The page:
LAKE FOREST – Bears coach Lovie Smith will do everything he can this week to come up with a game plan to slow down Denver Broncos quarterback Tim Tebow.
At the same time, Smith is not afraid to admit that he is a big fan of Tebow.
“Yes, I am, for what he stands for,” Smith said after an outdoor practice Wednesday at Halas Hall. “Great for college ball, great for the NFL – a breath of fresh air. He’s pretty confident in his beliefs, and most of us let people know what we believe.”
But who could have believed this?
The Broncos (7-5) have won six of seven games since coach John Fox benched veteran quarterback Kyle Orton in favor of Tebow, a second-year player whose unorthodox mechanics and accuracy problems had prompted skepticism from scouts across the league.
Now, Tebow’s team is a three-point favorite in Week 14 against the beleaguered Bears (7-5).
“It’s been a lot of fun,” Tebow said on a conference call. “It’s been a fun ride for us.”
With every Broncos victory, more passengers have climbed aboard the bandwagon.
Although Tebow has started only 10 career games, including seven starts this season, he quickly has emerged as one of the biggest celebrities in the NFL. A spate of fourth-quarter comebacks have confounded longtime NFL observers and thrilled fans who also watched him win a BCS national championship with the Florida Gators at the end of the 2008 season.
However, Tebow’s path to success also has prompted a backlash.
Critics argue that Tebow’s success will be short-lived because of his flaws as a passer. They say the Broncos’ spread-option offense belongs in high school or college, not the NFL.
The Broncos are No. 1 in the NFL with 158.9 rushing yards a game. Meanwhile, they are second-to-last in the league with 155.8 passing yards a game.
Tebow has tried to tune out the criticisms.
“I really do my best in trying to not watch TV, not read newspapers, not go online, that sort of thing,” Tebow said. “But some of it, honestly, you can’t help but hear because it’s over-flooding to your family or friends or here at the facility. It’s hard to avoid all of it.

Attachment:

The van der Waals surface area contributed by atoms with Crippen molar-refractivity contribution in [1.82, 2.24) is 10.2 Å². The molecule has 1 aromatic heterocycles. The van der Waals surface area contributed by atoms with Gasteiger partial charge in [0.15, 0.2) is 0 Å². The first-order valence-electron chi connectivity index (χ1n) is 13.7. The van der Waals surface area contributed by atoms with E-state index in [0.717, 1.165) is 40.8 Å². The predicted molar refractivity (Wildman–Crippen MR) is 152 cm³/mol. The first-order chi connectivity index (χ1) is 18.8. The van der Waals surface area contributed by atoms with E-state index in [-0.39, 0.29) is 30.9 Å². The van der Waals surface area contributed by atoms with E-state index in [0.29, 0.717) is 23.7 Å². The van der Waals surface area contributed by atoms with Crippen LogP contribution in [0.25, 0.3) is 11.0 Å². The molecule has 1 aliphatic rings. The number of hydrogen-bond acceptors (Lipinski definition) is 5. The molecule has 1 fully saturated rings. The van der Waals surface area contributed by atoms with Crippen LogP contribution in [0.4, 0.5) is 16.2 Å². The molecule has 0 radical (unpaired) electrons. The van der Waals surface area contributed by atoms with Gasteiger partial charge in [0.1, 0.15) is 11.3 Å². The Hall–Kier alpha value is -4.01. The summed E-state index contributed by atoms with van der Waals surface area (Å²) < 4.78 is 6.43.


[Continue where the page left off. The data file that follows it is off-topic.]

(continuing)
“With naysayers, I want to prove them wrong and it definitely fires me up a little bit. And the people that support me, I want to prove them right. I’m not going to lie and say that doesn’t fire me up, or I don’t want to prove people wrong that say I can’t be an NFL quarterback.
“That’s been my dream since I was a little boy. But more than anything, I just want to have fun living my dream, and I’m doing that every day.
“Because there’s been a lot of obstacles and a lot of naysayers since I started playing football when I was 6 years old. A lot of people said, ‘You can’t do this; you can’t accomplish that,’ and I just thank the Lord that I haven’t listened to them.”
Tebow’s next test might be his toughest yet.
The Bears will be without quarterback Jay Cutler and running back Matt Forte when they visit Denver, but the team’s defense will be in tact. Since Smith was hired in 2004, the Bears have more takeaways (260) and three-and-outs forced (423) than any team in the NFL.
“They’ve got a lot of players on their defense that can frustrate quarterbacks, that’s for sure – led by some of the best linebackers in the game in Brian Urlacher and Lance Briggs,” Tebow said. “They’ve got a lot of good players and they’ve got a great scheme. …
“It’s very exciting for me to get an opportunity to play this defense and play these great players. Shoot, it feels like I’ve been watching them for so many years now, and it’s exciting. It will be a lot of fun.”